"I'm quite fond of 1929, since that's when it all began for me," he told investors. "My dad was a stock salesman at the time, and after the Crash came he was afraid to call anyone - all those people who'd been burned.
"So he just stayed at home and there wasn't television then, so... I was conceived on or about 30 November 1929 and born nine months later on 30 August 1930. So I've forever had a kind of warm feeling about the Crash."
THE OFFICE for National Statistics, like the rest of Whitehall, observed Remembrance Day on Thursday morning with the start of the two-minute silence announced over the internal public address system. A flock of journalist colleagues at the ONS for an 11am press briefing respectfully joined in, but grew somewhat restless until, at four minutes past the hour, the press officer at last announced that it was time to get back to work. It was not until 10 minutes past eleven that the official announcement proclaimed the end of the period of silence. As Jeff Golland, the statistician presenting the briefing, noted mournfully: "Time passes very slowly at the ONS."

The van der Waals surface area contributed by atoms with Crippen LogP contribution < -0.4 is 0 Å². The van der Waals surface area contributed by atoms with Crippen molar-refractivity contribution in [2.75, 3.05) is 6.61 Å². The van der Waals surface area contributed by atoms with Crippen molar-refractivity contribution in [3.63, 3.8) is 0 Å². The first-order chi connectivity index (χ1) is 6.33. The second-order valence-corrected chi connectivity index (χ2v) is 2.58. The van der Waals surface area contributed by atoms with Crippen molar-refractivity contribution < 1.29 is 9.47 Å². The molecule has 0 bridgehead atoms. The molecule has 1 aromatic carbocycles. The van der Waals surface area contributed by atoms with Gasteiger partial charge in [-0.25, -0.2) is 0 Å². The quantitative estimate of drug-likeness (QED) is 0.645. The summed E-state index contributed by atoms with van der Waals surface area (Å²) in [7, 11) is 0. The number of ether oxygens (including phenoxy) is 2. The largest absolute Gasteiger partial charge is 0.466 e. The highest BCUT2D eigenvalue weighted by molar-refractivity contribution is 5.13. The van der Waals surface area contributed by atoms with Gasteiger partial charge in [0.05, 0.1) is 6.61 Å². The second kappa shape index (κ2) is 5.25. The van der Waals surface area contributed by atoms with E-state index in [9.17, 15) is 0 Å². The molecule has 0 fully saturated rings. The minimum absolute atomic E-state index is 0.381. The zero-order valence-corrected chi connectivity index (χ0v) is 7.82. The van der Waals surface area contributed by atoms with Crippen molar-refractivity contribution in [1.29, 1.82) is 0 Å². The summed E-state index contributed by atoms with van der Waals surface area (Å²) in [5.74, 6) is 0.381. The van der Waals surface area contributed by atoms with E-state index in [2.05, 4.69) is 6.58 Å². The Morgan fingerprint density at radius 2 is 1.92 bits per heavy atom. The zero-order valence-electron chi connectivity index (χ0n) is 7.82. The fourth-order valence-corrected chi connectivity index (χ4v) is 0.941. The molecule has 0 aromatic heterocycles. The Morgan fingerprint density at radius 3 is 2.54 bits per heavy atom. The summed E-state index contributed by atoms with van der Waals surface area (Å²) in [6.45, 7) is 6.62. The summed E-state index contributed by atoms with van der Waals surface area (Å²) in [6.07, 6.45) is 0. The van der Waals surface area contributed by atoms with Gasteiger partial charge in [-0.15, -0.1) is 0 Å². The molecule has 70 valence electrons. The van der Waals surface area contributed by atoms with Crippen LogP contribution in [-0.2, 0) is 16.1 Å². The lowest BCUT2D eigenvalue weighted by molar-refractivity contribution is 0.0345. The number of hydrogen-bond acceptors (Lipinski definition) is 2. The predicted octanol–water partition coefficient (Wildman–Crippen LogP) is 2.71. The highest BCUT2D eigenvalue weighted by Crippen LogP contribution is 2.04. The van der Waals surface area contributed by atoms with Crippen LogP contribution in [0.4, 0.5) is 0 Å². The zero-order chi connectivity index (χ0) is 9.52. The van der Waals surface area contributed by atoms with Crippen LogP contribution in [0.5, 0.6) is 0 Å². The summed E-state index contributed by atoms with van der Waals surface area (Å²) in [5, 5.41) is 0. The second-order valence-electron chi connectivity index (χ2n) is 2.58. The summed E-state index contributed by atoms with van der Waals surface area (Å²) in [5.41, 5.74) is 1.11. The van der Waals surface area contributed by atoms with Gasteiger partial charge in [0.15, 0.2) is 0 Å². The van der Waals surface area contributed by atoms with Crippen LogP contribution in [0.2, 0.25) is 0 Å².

MUCH NEWSPRINT has been devoted to excited analysis of the split on the Monetary Policy Committee, added to this week by the quarterly Inflation Report. For the first time the Bank of England's inflation forecast has departed from the strict economic theory that predicts that the pound will fall quite sharply and has so predicted for the past two years. The alternative, put forward by chief dove Sushil Wadhwani, is that the pound will stay constant at a high level. The report split the difference, predicting a gentle decline. Rumour has it that Eddie George, an expert committee man, cut through the fancy economic arguments on either side by suggesting taking the average of the hawks and the doves. If the MPC gets its extra researchers, the boffins may be able to work out which theory is the right one.
CONSISTENCY IN fiscal policy is hard to achieve, even for a Government that has made "joined-up thinking" one of its catchphrases. Look at the pre-Budget report. Gordon Brown grabbed the headlines with his offer of free TV licences for the over-75s, but it did not please everyone. Andrew Dilnot of the Institute of Fiscal Studies lamented the fact that the PBR "looked more like a mini-Budget". At the IFS briefing he recalled that the idea of the PBR was to start a consultation process ahead of the Budget in March, which is after all about income redistribution.
To much laughter, he highlighted a recommendation from Gavyn Davies' report into the licence fee that reads: "The BBC's funding mechanism is not well suited to solving the problems of income distribution and the BBC should not be used as a benefits agency."
Mr Dilnot added: "Perhaps this was the consultation and that they have decided the consultation should be ignored... or perhaps they should have had more consultation."Reuse content